To assess the prevalence of copy-number variations (CNVs) at the 16q24.2 locus in the general population, we inspected microarray data from 11 019 population-based, control individuals, analysed as previously described.10–12 This data set included 4783 controls from the Wellcome Trust Case Control Consortium,13 1123 German controls,14 1234 controls from Ottawa,15 1056 individuals from the HapMap project,16 1287 controls from the Study of Addiction: Genetics and Environment consortium,17 1120 population controls from Ontario18 and 416 individuals from the Ontario Population Genomics Platform.19
Genomic DNA was extracted from peripheral blood drawn from each patient. Samples were analysed by array-based comparative genomic hybridisation (aCGH) or high-density SNP array methods. Patient 1's sample was analysed using the Illumina Omni 2.5 M–quad BeadChip microarray platform. Genomic DNA from Patients 4–6 and 15–35 was analysed by oligonucleotide-based aCGH using a 105 K-feature platform (SignatureChipOS V.1.0) or one of two versions of a 135K-feature platform (SignatureChipOS V.2.0 and V.3.0) as previously described.20, 21 Genomic DNA from Patient 14 was analysed by bacterial artificial chromosome-based aCGH using an 1887-clone targeted array (SignatureChip V.4.0).22 Samples from Patients 2 and 3 were analysed using the 4×180 K ISCA V.2 microarray (Agilent). Patients 7–13 were analysed using either the Agilent ISCA 44 K or 180 K microarrays.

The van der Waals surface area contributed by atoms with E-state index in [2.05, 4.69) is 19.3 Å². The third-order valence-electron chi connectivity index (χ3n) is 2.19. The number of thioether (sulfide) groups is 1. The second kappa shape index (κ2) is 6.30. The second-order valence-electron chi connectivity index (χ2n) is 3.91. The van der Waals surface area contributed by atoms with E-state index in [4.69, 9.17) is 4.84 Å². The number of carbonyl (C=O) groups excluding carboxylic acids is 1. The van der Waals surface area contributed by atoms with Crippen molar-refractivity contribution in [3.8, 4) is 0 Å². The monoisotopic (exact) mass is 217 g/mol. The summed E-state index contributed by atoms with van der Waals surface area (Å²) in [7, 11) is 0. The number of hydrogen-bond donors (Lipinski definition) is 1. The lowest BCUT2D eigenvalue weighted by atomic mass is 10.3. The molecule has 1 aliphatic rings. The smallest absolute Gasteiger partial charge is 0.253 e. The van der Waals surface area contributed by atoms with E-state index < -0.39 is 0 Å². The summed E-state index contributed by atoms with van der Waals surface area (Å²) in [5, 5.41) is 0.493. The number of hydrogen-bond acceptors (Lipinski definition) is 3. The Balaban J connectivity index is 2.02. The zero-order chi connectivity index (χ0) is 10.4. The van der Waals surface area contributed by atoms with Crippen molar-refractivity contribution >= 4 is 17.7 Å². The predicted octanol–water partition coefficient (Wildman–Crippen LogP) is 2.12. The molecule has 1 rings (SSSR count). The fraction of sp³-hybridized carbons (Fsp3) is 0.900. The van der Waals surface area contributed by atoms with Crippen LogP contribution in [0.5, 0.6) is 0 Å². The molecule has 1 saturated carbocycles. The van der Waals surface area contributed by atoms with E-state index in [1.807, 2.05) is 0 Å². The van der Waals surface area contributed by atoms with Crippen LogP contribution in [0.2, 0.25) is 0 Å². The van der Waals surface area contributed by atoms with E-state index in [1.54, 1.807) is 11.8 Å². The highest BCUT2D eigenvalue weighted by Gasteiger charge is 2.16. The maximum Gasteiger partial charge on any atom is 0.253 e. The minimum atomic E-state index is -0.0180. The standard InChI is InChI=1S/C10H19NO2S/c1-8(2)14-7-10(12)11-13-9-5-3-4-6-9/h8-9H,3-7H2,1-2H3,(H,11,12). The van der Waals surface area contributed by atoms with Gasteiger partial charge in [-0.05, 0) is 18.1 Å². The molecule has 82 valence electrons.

Deletions identified in 16q24.2
We report 35 individuals who each harbour a deletion in 16q24.2 (table 1, figure 1). Eight of the 35 patients bear additional, potentially pathogenic CNVs outside of 16q24 (see online supplementary table S1).
The 16q24 deletions range in size from 27 189 to 2 645 900 bp (table 1). In all, 26 of the deletions are restricted to 16q24.2 (85 600 001–87 200 000, hg18; see online supplementary table S2 for hg19 coordinates). Patient 1's deletion, which is the largest identified in this study, extends from 16q24.1 to 16q24.3. We identified 21 deletions in control DNA samples that overlap Patient 1's deletion (see online supplementary table S3). Notably, none of these deletions are exonic for the 16q24.2 genes FBXO31, MAP1LC3B, ZCCHC14 and C16orf95.
The deletions in Patients 1, 22, 30 and 31 overlap the gene ANKRD11 in 16q24.3 (blue column in figure 1). The coding region of FOXF1, a disease-associated gene in 16q24.1,8 is completely deleted in Patient 6 (magenta column in figure 1). Both of these loci are unaffected in the other patients in this study.
By querying the DECIPHER database (V.5.1, https://decipher.sanger.ac.uk/; table 1), we identified 16q24.2 deletions in three other individuals (Patients 255327, 255929 and 251801) who are not included among the 35 patients referred to above. Each of these deletions extends into 16q24.3 and overlaps the coding region of ANKRD11 (figure 1).